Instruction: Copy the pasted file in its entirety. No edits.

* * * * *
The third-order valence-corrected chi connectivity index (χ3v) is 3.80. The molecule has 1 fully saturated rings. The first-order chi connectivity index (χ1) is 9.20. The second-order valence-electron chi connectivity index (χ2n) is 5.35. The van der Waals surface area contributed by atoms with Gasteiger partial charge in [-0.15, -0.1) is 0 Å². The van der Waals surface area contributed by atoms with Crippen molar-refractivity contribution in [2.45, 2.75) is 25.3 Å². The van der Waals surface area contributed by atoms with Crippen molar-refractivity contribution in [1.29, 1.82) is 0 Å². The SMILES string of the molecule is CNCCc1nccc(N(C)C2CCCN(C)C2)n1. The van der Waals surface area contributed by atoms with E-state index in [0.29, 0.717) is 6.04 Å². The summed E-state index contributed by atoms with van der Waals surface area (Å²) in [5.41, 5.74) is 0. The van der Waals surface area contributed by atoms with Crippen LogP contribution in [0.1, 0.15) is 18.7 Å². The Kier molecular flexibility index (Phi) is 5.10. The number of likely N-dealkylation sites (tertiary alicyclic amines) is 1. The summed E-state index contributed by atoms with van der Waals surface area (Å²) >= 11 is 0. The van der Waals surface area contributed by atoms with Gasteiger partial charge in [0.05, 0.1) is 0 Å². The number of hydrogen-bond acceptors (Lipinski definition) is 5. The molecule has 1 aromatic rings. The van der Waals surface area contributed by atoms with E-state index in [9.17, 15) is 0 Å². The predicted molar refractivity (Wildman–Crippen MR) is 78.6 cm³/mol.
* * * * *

The third-order valence-corrected chi connectivity index (χ3v) is 3.80. The molecule has 1 fully saturated rings. The first-order chi connectivity index (χ1) is 9.20. The second-order valence-electron chi connectivity index (χ2n) is 5.35. The van der Waals surface area contributed by atoms with Gasteiger partial charge in [-0.15, -0.1) is 0 Å². The van der Waals surface area contributed by atoms with Crippen molar-refractivity contribution in [2.45, 2.75) is 25.3 Å². The van der Waals surface area contributed by atoms with Crippen molar-refractivity contribution in [1.29, 1.82) is 0 Å². The SMILES string of the molecule is CNCCc1nccc(N(C)C2CCCN(C)C2)n1. The van der Waals surface area contributed by atoms with E-state index in [0.29, 0.717) is 6.04 Å². The summed E-state index contributed by atoms with van der Waals surface area (Å²) in [5.41, 5.74) is 0. The van der Waals surface area contributed by atoms with Crippen LogP contribution in [0.1, 0.15) is 18.7 Å². The Kier molecular flexibility index (Phi) is 5.10. The number of likely N-dealkylation sites (tertiary alicyclic amines) is 1. The summed E-state index contributed by atoms with van der Waals surface area (Å²) >= 11 is 0. The van der Waals surface area contributed by atoms with Gasteiger partial charge in [0.05, 0.1) is 0 Å². The number of hydrogen-bond acceptors (Lipinski definition) is 5. The molecule has 1 aromatic rings. The van der Waals surface area contributed by atoms with E-state index in [9.17, 15) is 0 Å². The predicted molar refractivity (Wildman–Crippen MR) is 78.6 cm³/mol.